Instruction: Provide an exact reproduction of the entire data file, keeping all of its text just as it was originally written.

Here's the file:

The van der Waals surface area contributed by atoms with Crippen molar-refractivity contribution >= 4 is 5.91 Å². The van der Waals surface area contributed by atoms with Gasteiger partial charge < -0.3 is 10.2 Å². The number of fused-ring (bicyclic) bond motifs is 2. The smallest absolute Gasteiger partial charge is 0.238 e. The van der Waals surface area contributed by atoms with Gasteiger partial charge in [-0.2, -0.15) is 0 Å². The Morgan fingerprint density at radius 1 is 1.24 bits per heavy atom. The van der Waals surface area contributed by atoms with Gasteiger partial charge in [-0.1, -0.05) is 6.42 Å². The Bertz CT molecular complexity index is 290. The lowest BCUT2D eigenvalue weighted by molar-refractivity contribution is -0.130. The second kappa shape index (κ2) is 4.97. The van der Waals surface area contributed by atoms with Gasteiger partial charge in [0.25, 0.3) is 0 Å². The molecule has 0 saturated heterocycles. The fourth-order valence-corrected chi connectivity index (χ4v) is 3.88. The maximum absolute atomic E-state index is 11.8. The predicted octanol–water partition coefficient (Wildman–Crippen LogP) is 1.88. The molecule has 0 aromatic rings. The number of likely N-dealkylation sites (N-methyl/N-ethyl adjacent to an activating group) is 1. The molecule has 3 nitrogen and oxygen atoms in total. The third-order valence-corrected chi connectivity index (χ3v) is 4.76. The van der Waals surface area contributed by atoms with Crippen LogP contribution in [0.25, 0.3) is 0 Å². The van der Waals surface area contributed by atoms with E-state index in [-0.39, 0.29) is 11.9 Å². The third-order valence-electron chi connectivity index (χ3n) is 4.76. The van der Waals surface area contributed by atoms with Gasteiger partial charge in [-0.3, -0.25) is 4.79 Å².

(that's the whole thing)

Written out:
The van der Waals surface area contributed by atoms with Crippen molar-refractivity contribution >= 4 is 5.91 Å². The van der Waals surface area contributed by atoms with Gasteiger partial charge < -0.3 is 10.2 Å². The number of fused-ring (bicyclic) bond motifs is 2. The smallest absolute Gasteiger partial charge is 0.238 e. The van der Waals surface area contributed by atoms with Gasteiger partial charge in [-0.2, -0.15) is 0 Å². The Morgan fingerprint density at radius 1 is 1.24 bits per heavy atom. The van der Waals surface area contributed by atoms with Gasteiger partial charge in [-0.1, -0.05) is 6.42 Å². The Bertz CT molecular complexity index is 290. The lowest BCUT2D eigenvalue weighted by molar-refractivity contribution is -0.130. The second kappa shape index (κ2) is 4.97. The van der Waals surface area contributed by atoms with Gasteiger partial charge in [0.25, 0.3) is 0 Å². The molecule has 0 saturated heterocycles. The fourth-order valence-corrected chi connectivity index (χ4v) is 3.88. The maximum absolute atomic E-state index is 11.8. The predicted octanol–water partition coefficient (Wildman–Crippen LogP) is 1.88. The molecule has 0 aromatic rings. The number of likely N-dealkylation sites (N-methyl/N-ethyl adjacent to an activating group) is 1. The molecule has 3 nitrogen and oxygen atoms in total. The third-order valence-corrected chi connectivity index (χ3v) is 4.76. The van der Waals surface area contributed by atoms with Crippen LogP contribution in [0.25, 0.3) is 0 Å². The van der Waals surface area contributed by atoms with E-state index in [-0.39, 0.29) is 11.9 Å². The third-order valence-electron chi connectivity index (χ3n) is 4.76. The van der Waals surface area contributed by atoms with Gasteiger partial charge in [-0.3, -0.25) is 4.79 Å².